"In A Broken Mother Tongue": Tongue Aches: (Re)gaining Fluency

"In A Broken Mother Tongue": Tongue Aches: (Re)gaining Fluency

Tuesday, May 11, 2021 10:00 AM - 1:00 PM

Location:
Globus Books YouTube Channel

Globus Books is honored to invite you to a series of events "In A Broken Mother Tongue" dedicated to the complexity of the Hebrew-Russian literary process and linguistic reality. This event is Part 1 of the 3-part series. Part 2 and Part 3 will take place on May 18 and 25, at 10 am PST.
This event is in Russian and English and will be held on Zoom on May 11, 2021, at 10.00 am PDT (SF), 1 pm EDT (NY), 20.00 Moscow, 20.00 Jerusalem.
There will be a limited number of seats; please contact Globus Books via FB messenger to register.
We will also be live streaming the event on our YouTube channel (https://www.youtube.com/c/GlobusBooksSF/videos) and later will share the edited version of the program.
In conversation with writers who speak and write polylingually, Liza Michaeli will invite a number of authors to meditate on their experience of language, or, its distant memory.
How does fluency relate to physiological expressions of pathos: repeated or distorted sounds, like a stutter or, moan, signs we traditionally associate with speech failure?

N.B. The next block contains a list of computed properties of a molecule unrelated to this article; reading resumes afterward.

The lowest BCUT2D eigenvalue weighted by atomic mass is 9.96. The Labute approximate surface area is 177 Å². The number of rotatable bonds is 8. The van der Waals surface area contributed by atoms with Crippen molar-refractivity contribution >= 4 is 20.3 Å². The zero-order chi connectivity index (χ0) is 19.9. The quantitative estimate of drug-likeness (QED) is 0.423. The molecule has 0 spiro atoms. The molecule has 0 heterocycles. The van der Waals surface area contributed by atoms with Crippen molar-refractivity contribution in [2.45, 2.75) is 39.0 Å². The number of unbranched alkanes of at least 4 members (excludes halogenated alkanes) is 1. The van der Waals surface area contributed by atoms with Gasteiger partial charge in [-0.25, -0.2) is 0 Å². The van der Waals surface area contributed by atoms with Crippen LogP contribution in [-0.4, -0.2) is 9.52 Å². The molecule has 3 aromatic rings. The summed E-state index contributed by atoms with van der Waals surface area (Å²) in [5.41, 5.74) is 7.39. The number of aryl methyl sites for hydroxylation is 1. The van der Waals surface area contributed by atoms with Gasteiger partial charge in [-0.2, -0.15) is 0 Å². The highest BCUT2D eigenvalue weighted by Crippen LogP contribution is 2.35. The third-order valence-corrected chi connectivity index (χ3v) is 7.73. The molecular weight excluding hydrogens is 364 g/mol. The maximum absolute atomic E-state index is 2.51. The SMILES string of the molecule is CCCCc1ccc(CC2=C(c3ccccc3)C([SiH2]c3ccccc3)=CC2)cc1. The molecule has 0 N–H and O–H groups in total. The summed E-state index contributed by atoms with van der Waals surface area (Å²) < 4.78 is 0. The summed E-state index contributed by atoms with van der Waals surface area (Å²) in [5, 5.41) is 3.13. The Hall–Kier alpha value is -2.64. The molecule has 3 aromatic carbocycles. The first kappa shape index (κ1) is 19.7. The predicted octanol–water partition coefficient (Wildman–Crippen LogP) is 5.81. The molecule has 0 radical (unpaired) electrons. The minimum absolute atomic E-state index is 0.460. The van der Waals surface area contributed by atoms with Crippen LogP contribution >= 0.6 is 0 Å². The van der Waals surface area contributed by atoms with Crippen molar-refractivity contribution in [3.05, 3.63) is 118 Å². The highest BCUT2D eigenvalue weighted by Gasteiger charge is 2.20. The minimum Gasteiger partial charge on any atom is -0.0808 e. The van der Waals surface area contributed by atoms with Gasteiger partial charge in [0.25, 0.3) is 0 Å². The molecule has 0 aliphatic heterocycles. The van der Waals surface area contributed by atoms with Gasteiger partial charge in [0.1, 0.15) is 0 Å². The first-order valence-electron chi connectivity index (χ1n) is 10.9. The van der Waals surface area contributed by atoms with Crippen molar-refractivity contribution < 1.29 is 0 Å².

Could a memory and a longing be trapped in this “failing” voice, this tongue which literally aches from failed or occasional fluency?
Could this failure be fruitful?
Drawing from their own literary production, authors will reflect on the possible ways of knowing a language.
What does it mean to command a language, to arrive at an inherited tongue too late, to unbury this tongue?
What does knowing or commanding a language really mean?
As grammatical accuracy asymptotically approaches nothing, what sustains one’s involvement in a tongue?
What is this exilic experience of speaking from the outside in?
“We write in Hebrew because we cannot [live] without it, because the divine spark which is within us emerges only with this flame. Because this sparkle does not burn, does not fulfill in its entirety, but in this language,” wrote Yosef Hayim Brenner in Ha-me’orer (1906).
What did Brenner mean when he wrote that Hebrew fans the flame of our inner divine spark, which “does not fulfill in its entirety, but in this language”? How may we extend this claim to Russian?